Thursday, May 3, 2012

Brainy Otters

Kids at DBS know a LOT about their brains! In the past few weeks, kindergartners and first graders learned that their brains help them learn, feel, move, sense, breathe, make friends, and solve problems. They made brain hats, which they wore to our Healthy Brain assembly.

Second graders learned about neurons (brain cells) and that healthy neurons have lots of dendrites. (We looked at pictures of healthy and unhealthy mouse neurons!) They also learned about neurotransmission -- how our brain sends electrical signals through our bodies -- and showed how it works by turning themselves into a string of neurons sending a signal. They colored neurons, which now fill two bulletin boards in the hallways.

Third graders reviewed neurotransmission and learned about the parts of the brain and what they do. They assembled brain puzzles that are hanging all over the school.

Fourth graders learned about the brain's left and right hemispheres, and about what happens in the synapses (the spaces between the neurons) to make neurotransmission possible. They also learned about what happens in the brain when a person becomes addicted -- to drugs, alcohol, tobacco, or video games.

Fifth graders reviewed everything they already knew (which is a lot!) and learned about how brains are studied in laboratories. They also learned about the effects on the brain of alcohol, marijuana, inhalants, and stimulants such as cocaine and amphetamines.

In all grades, kids talked about ways to keep their brains healthy -- by playing, being physically active, solving problems, reading, building, doing puzzles, imagining, and creating.  We talked about how too much screentime (TV, videogames, and computer) takes up the time that they could be doing things that are fun AND good for your brain.

We had a fun and entertaining Healthy Brain/Screentime Turnoff kick-off assembly, our best ever so far! Mrs. McCullar's 5th grade class did a skit of a game show contest between the Brain Boosters and the Screen Team. Guess who won! The Screen Team had a very hard time meeting the physical and mental challenges, and the Brain Boosters left them in the dust! Mrs. Thompson's 4th grade class performed an epic poem that they wrote as a class called "Want to Keep Your Brain Healthy?" Mrs. Torrey's 4th grade did a skit based on the book Mouse TV, in which a large family of mice finds out that they have more fun doing the activities that they have seen on TV than they do just watching them. Mrs. Vielleux's class presented ideas for fun ideas to do instead of screentime and presented their bright and beautiful banners about healthy brains, which the whole audience read aloud. The Otter and Clifford the Big Red Dog made a special appearance to remind the kids how important it is to read. The second grade led us in singing "Take Back Your Brain." Since it is an annual tradition, the 3rd through 5th graders knew the song too, and the younger kids quickly learned the chorus. The gym was rocking!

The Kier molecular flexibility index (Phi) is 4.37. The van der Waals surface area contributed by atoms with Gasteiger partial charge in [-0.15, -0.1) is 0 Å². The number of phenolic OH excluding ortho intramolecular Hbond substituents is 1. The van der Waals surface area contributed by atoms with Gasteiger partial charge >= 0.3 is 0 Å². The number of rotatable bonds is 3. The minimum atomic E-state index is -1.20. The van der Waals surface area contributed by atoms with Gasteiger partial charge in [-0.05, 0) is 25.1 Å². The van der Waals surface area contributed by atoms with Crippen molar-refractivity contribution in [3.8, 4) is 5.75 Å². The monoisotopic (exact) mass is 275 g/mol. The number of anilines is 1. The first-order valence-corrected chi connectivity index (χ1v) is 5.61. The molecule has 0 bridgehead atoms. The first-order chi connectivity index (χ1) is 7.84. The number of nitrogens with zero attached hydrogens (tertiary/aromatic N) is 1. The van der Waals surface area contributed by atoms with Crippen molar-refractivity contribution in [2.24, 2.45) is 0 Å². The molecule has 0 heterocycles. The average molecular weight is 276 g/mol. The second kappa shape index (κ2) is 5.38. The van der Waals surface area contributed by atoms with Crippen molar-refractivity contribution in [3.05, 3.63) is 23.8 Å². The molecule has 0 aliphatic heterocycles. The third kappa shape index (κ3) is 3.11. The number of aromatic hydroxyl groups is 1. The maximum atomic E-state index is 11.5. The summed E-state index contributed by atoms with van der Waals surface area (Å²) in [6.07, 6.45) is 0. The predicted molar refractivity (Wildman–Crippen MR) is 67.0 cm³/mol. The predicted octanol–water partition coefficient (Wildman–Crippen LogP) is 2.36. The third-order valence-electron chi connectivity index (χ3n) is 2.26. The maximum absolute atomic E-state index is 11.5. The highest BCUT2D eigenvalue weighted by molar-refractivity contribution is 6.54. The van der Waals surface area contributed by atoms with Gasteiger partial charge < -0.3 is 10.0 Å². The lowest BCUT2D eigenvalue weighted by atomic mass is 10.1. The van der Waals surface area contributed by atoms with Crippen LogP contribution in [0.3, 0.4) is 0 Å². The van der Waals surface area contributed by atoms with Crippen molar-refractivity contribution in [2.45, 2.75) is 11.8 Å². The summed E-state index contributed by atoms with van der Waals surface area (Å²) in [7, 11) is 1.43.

Want to listen to it at home? (The kids love it and it's got a GREAT message! Download it here for free!

Brain-O-Mania was a great success (watch for pictures coming soon) and the kids (and some parents, too) were so excited to see the real brains and participate in brain-healthy activities.

All week the kids have been talking about the things they are doing instead of screentime. There has been conversation about hiking, catching frogs, bike riding, fort building, family board game night, arts and crafts, and much more. The wonderful collection in the lobby of recycled sculptures that kids have made at home  grows every day. Kids are earning otters by reading at home in the You Otter Read read-a-thon. Each class is competing to see which one can earn the most otters -- the class that does will win a pizza lunch with the Otter!

Watch for more pictures of the assembly, Brain-O-Mania, and recycled sculptures to come!


Tessa said...

We had a great time at Brain-O-Mania! My son and I were wondering this week if the Kindle counts as a screen? My first inclination is yes, but then he argued he's just reading book on it. How is that different than a book? He makes a good point. What do you think?

Post a Comment